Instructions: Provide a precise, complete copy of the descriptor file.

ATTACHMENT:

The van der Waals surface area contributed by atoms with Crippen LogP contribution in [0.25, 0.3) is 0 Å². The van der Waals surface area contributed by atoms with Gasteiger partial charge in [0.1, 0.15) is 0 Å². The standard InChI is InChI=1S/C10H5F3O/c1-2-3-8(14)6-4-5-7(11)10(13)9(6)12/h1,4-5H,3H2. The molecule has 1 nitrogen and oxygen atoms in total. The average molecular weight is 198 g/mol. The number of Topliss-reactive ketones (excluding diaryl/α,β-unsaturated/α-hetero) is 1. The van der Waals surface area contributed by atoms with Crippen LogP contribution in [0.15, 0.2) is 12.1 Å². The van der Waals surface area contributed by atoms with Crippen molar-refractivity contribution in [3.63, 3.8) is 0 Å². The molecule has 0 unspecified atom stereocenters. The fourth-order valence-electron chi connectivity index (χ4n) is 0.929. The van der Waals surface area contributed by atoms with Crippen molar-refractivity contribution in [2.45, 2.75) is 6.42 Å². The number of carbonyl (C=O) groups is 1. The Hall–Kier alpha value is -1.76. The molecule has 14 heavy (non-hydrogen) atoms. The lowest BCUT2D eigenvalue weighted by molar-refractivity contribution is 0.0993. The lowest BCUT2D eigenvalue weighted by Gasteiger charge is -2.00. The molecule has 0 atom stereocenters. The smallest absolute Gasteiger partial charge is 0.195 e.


The van der Waals surface area contributed by atoms with Crippen LogP contribution in [0.25, 0.3) is 0 Å². The van der Waals surface area contributed by atoms with Gasteiger partial charge in [0.1, 0.15) is 0 Å². The standard InChI is InChI=1S/C10H5F3O/c1-2-3-8(14)6-4-5-7(11)10(13)9(6)12/h1,4-5H,3H2. The molecule has 1 nitrogen and oxygen atoms in total. The average molecular weight is 198 g/mol. The number of Topliss-reactive ketones (excluding diaryl/α,β-unsaturated/α-hetero) is 1. The van der Waals surface area contributed by atoms with Crippen LogP contribution in [0.15, 0.2) is 12.1 Å². The van der Waals surface area contributed by atoms with Crippen molar-refractivity contribution in [3.63, 3.8) is 0 Å². The molecule has 0 unspecified atom stereocenters. The fourth-order valence-electron chi connectivity index (χ4n) is 0.929. The van der Waals surface area contributed by atoms with Crippen molar-refractivity contribution in [2.45, 2.75) is 6.42 Å². The number of carbonyl (C=O) groups is 1. The Hall–Kier alpha value is -1.76. The molecule has 14 heavy (non-hydrogen) atoms. The lowest BCUT2D eigenvalue weighted by molar-refractivity contribution is 0.0993. The lowest BCUT2D eigenvalue weighted by Gasteiger charge is -2.00. The molecule has 0 atom stereocenters. The smallest absolute Gasteiger partial charge is 0.195 e.